We took an extensive break at the lake. The Scribe had to change his shirt (it was dripping wet again from too much bushwhacking), filter water, and then we shared a package of peanuts. But we putzed around for too long, and the Scribe started to shiver. He bundled up in his ski jacket, puffy coat and balaclava and we moved on. Lower Stevens Lake was only a short distance away, but involved more bushwhacking. Fortunately, that soon came to an end as Lower Stevens featured a very pretty campsite on a peninsula at the end of the lake and a well-trodden path leading to the head of the lake and more campsites. In fact, two campers were making preparations to brave the night at the lake.
The descent from Lower Stevens Lake led through a densely forested area that held another surprise for us: a spectacular waterfall plummeting through a narrow chasm from the ledge above.
The trail continued through the forest a bit further, then opened up upon a wide cauldron. The valley came into full view, stunningly colored in fall clothing. The path zigzagged across a sprawling talus slope, dropped to the bottom of the bowl and then crossed East Willow Creek near a pretty waterfall. Then it reentered the forest hugging the flank of the mountain for some time, before steeply declining to the valley floor and the creek.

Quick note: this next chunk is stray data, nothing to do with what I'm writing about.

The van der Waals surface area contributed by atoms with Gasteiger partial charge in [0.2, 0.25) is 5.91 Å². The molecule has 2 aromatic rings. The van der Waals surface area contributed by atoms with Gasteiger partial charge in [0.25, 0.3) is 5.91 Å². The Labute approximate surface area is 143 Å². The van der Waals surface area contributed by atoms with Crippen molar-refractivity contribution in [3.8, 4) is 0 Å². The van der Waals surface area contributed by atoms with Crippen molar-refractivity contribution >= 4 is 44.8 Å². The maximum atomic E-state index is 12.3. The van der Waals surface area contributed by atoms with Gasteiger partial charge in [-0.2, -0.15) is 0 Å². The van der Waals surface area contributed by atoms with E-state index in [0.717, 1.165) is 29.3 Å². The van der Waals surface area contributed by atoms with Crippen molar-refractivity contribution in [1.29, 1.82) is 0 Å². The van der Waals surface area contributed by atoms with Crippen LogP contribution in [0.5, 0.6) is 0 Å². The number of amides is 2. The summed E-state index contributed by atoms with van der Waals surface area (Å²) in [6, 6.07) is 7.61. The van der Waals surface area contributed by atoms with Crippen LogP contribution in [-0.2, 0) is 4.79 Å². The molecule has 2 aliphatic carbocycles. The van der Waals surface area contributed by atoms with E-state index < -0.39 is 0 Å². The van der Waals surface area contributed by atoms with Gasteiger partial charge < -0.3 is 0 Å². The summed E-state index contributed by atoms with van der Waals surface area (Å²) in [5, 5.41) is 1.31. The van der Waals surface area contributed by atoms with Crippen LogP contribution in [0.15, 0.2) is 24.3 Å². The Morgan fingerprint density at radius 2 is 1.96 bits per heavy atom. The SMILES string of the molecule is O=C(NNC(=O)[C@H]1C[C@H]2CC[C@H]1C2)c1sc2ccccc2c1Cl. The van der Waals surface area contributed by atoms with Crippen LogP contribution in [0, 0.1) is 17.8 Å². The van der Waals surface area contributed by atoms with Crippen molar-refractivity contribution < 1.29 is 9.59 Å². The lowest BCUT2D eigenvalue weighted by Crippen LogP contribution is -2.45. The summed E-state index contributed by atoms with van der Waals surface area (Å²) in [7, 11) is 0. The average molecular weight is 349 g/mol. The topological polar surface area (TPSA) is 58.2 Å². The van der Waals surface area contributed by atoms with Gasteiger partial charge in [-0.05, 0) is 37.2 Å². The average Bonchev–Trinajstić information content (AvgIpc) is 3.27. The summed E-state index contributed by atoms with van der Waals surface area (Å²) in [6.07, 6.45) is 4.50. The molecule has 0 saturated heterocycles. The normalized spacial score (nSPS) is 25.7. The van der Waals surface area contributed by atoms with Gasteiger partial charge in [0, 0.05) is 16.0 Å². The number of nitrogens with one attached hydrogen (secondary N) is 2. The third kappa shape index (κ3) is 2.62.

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- For an easier hike, return after reaching Lone Lake (this eliminates serious bushwhacking to Upper Lone Lake and the scramble up to Stevens Peak). Turn the Stevens Lakes section into a separate hike, returning after reaching Upper Stevens Lake.
- Or, continue along the ridge and drop into either the St. Regis or Copper Creek basins. Return to the Stevens/Lone Lakes trailhead via the NorPac rail-to-trail. Interesting fact: the trail along the ridge is part of the Idaho State Centennial Trail that stretches from Canada to Nevada.